|Elantris is a city of immortals, its citizens the victims of
a mysterious nocturnal transformation that strikes the population of Arelon at random. In
the past, the Elantrians enjoyed perfect health, had glowing skin and wielded fabulous
magical powers; however, ten years ago the magic ran out, and today's Elantrians look like
badly preserved mummies, never recover from injuries and live in a decaying city. Prince
Raoden of Arelon undergoes this change and is thrown into Elantris just days before his
betrothed, Princess Sarene of Teod, arrives in the country. In the same week, Gyorn
Hrathen also arrives at court; a high-ranking priest in a militant holy empire, he has
been given three months to convert the nation of Arelon to his religion, failing which his
superiors will launch a full military invasion.
Brandon Sanderson's debut novel, six years old but only now being published in the UK on
the back of his more recent, more successful novels. The overall tone, I would say, is
Young Adult, although there's no indication that the book is aimed at that market.
Unusually, it's an epic fantasy series of one volume, with the whole story laid out and
wrapped up in just six hundred pages. This is a rare pleasure in a literary field composed
largely of multi-doorstop sagas. It's an engaging read there's no denying the
evidence of Sanderson's ability as a writer, even here at the beginning of his career. At
no point did my attention flag. The agendas of his viewpoint characters are laid out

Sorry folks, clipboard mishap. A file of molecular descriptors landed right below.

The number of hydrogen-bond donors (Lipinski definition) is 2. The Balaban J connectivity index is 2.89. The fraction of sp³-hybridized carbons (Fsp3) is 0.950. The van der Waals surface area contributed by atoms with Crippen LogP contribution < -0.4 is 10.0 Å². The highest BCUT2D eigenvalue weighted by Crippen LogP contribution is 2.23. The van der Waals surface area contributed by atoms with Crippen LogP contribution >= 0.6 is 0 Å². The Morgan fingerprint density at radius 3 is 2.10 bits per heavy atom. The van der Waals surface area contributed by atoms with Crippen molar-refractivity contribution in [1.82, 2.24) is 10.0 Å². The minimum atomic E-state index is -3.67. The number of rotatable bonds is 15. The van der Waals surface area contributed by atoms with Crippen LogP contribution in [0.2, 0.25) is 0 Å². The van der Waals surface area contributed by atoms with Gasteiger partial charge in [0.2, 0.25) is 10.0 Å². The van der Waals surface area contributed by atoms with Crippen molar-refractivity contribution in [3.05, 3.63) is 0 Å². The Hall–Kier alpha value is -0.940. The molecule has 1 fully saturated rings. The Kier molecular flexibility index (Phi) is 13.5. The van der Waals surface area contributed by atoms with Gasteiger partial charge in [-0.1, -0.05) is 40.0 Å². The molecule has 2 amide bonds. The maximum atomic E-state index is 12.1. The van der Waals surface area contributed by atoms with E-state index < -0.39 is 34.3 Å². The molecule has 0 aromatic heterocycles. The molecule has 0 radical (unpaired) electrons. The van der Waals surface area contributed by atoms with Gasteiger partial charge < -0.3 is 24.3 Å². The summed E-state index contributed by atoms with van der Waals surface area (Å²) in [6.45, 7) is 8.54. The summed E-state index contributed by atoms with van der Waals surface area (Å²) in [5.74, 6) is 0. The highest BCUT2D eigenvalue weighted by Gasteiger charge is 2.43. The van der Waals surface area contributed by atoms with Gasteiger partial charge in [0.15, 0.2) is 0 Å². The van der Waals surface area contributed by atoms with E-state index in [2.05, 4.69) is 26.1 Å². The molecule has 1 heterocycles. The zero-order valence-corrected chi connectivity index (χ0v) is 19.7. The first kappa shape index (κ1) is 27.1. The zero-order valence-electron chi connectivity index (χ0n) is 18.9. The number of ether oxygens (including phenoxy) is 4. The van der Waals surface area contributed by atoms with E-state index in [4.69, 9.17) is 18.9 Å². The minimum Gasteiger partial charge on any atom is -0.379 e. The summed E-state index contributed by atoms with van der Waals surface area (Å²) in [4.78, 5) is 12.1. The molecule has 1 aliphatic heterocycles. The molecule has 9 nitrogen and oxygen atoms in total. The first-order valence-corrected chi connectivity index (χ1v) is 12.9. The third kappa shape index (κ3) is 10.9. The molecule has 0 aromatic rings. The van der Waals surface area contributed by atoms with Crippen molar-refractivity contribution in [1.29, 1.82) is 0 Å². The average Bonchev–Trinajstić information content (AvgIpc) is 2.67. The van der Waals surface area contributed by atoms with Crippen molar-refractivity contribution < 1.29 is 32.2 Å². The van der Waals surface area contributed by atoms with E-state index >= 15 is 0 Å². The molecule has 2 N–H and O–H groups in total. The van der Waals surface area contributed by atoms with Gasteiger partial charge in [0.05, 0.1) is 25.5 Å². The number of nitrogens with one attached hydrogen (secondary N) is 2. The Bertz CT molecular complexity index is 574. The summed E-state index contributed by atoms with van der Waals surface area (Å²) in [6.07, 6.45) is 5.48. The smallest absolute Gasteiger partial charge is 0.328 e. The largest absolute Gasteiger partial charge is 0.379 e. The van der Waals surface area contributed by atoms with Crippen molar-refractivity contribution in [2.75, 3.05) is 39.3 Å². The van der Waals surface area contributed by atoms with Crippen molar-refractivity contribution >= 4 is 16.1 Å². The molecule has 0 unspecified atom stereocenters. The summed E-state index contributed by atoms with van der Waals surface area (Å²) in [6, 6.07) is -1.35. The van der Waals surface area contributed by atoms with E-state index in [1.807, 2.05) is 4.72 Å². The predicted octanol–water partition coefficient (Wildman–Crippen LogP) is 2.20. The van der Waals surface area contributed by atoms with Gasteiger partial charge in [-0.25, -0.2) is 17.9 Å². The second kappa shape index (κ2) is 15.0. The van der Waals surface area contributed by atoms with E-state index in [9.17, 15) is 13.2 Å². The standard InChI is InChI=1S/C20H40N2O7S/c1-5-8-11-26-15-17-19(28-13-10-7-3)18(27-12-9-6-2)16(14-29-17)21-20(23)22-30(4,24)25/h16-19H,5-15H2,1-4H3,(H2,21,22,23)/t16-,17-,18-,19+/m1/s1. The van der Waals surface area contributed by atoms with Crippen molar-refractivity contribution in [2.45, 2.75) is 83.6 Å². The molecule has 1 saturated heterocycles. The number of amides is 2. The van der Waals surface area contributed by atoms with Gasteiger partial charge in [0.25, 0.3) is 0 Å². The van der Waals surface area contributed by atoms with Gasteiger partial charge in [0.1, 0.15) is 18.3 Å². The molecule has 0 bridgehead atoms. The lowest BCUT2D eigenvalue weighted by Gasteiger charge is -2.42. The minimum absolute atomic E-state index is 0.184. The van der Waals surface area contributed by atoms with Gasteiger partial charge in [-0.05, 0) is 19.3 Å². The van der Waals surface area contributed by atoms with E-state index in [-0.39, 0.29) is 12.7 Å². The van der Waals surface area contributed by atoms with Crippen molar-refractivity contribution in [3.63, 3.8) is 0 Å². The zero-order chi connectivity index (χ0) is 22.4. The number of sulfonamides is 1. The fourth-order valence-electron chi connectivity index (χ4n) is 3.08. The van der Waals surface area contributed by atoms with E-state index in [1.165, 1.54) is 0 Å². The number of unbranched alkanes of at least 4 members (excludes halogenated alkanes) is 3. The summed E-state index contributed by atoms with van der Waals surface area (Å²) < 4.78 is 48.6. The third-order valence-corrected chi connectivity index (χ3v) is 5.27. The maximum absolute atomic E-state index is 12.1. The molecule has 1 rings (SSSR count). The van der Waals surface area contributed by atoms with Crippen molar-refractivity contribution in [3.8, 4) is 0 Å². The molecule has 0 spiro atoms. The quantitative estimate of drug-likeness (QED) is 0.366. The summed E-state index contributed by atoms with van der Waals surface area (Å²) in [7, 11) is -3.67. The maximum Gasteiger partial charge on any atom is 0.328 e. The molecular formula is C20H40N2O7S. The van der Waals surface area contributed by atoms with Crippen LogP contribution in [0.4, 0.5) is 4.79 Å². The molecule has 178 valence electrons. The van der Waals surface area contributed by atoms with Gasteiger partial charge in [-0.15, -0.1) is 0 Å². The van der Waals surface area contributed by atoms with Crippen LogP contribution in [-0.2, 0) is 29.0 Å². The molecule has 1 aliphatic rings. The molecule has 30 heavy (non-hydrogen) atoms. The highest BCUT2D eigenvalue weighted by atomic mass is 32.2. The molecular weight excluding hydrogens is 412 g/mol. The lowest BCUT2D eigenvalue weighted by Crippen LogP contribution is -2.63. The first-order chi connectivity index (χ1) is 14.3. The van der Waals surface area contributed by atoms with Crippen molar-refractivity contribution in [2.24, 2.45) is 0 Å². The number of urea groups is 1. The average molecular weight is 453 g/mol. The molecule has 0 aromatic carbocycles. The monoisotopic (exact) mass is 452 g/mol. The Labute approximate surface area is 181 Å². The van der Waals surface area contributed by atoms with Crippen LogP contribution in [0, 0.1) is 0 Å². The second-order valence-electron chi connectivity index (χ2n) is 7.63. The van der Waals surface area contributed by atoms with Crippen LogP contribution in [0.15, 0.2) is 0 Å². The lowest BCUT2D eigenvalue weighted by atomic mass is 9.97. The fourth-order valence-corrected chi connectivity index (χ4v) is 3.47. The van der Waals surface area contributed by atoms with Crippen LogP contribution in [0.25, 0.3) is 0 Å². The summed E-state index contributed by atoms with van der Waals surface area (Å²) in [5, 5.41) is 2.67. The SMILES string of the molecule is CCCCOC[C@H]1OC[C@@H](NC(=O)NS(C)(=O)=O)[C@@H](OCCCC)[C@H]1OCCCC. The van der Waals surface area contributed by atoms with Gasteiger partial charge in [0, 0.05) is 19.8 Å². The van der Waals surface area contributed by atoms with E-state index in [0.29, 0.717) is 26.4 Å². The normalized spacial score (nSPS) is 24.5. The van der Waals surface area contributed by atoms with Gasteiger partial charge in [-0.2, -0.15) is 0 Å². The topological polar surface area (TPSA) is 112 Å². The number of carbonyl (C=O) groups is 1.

clearly and consistently, with the interplay between those agendas providing the bulk of
the tension within the story. Sanderson especially deserves credit for his approach to
magic. The future of Arelon hinges on the heroes finding out what happened to Elantris'
magic and how they can restore it the truth has been cleverly hidden under the
reader's nose, and the whole system of Elantrian magic is a methodical one, so that there
can be no suggestion of the heroes simply plucking magical solutions out of thin air.
Where Sanderson loses points from me is in his tendency towards the conventional,
tipping at times into the reactionary. The chief characters are all standard-issue fantasy
types the plucky, multi-talented princess; the noble prince with the popular touch;
the rubbish merchant king; the evil, scheming high priest and all high society
figures. The rest of the major cast is stuffed with barons and lords. The only working
folk who are given names and dialogue are those who've become Elantrians so they've
also been blessed with a kind of celestial privilege and it's worth noting that
they wallow incapably in pain and filth until Prince Raoden comes along and gives them all
jobs to do. Message received: commoners need the quality to tell them how to live their
lives. They just couldn't survive any other way. This sentiment is all but openly stated
in the book's epilogue, so regrettably it's one of the last thoughts the reader is left
I should also mention the cultural stereotyping. It's not a problem in itself for a
fantasy writer to use thinly-veiled real-world nations as the basis for fictional ones
it's a world-building shortcut that often works, and Sanderson is far from the only
writer to do it. It's a shame, if not a problem, when fictional nations are defined in
terms of a handful of broad characteristics, in a way that might be considered offensive
in real life. The problem comes when the two practices combine, and the fictional
stereotypes map onto real-world prejudices. Hmm, a nation of flamboyant, dark-skinned
people who practise ritual sacrifice? A nation of inscrutable martial artists with a rigid
code of honour? Again, unfortunate.
Elantris is an enjoyable read, but not without its problems.
Recommended subject to caveats.